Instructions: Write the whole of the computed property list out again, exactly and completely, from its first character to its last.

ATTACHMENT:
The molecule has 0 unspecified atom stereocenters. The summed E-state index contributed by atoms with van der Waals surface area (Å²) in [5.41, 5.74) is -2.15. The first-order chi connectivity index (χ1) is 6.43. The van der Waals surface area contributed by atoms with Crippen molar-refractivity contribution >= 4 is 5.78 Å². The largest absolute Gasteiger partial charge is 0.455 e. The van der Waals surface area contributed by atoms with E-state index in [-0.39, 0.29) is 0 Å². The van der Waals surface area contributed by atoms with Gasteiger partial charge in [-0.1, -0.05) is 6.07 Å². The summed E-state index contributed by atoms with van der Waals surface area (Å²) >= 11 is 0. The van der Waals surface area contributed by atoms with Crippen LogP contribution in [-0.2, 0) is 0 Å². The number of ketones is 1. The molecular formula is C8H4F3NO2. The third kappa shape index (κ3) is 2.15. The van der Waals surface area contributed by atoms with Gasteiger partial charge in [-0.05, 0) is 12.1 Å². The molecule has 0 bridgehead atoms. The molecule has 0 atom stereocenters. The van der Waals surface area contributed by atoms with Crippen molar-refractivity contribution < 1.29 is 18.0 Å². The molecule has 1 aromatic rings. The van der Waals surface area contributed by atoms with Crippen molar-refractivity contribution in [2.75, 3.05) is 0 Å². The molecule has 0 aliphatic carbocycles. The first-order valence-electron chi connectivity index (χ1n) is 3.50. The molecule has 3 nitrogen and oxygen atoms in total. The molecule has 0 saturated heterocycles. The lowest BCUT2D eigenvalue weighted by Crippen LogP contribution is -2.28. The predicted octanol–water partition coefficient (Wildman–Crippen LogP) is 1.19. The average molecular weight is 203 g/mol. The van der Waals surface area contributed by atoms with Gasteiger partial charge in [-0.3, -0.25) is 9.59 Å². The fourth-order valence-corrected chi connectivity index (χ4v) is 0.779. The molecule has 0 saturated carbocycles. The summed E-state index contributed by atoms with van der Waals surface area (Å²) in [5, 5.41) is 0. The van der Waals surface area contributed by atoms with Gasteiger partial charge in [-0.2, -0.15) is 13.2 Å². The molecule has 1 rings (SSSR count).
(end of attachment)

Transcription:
The molecule has 0 unspecified atom stereocenters. The summed E-state index contributed by atoms with van der Waals surface area (Å²) in [5.41, 5.74) is -2.15. The first-order chi connectivity index (χ1) is 6.43. The van der Waals surface area contributed by atoms with Crippen molar-refractivity contribution >= 4 is 5.78 Å². The largest absolute Gasteiger partial charge is 0.455 e. The van der Waals surface area contributed by atoms with E-state index in [-0.39, 0.29) is 0 Å². The van der Waals surface area contributed by atoms with Gasteiger partial charge in [-0.1, -0.05) is 6.07 Å². The summed E-state index contributed by atoms with van der Waals surface area (Å²) >= 11 is 0. The van der Waals surface area contributed by atoms with Crippen LogP contribution in [-0.2, 0) is 0 Å². The number of ketones is 1. The molecular formula is C8H4F3NO2. The third kappa shape index (κ3) is 2.15. The van der Waals surface area contributed by atoms with Gasteiger partial charge in [-0.05, 0) is 12.1 Å². The molecule has 0 bridgehead atoms. The molecule has 0 atom stereocenters. The van der Waals surface area contributed by atoms with Crippen molar-refractivity contribution < 1.29 is 18.0 Å². The molecule has 1 aromatic rings. The van der Waals surface area contributed by atoms with Crippen molar-refractivity contribution in [2.75, 3.05) is 0 Å². The molecule has 0 aliphatic carbocycles. The first-order valence-electron chi connectivity index (χ1n) is 3.50. The molecule has 3 nitrogen and oxygen atoms in total. The molecule has 0 saturated heterocycles. The lowest BCUT2D eigenvalue weighted by Crippen LogP contribution is -2.28. The predicted octanol–water partition coefficient (Wildman–Crippen LogP) is 1.19. The average molecular weight is 203 g/mol. The van der Waals surface area contributed by atoms with Gasteiger partial charge in [-0.3, -0.25) is 9.59 Å². The fourth-order valence-corrected chi connectivity index (χ4v) is 0.779. The molecule has 0 saturated carbocycles. The summed E-state index contributed by atoms with van der Waals surface area (Å²) in [5, 5.41) is 0. The van der Waals surface area contributed by atoms with Gasteiger partial charge in [-0.2, -0.15) is 13.2 Å². The molecule has 1 rings (SSSR count).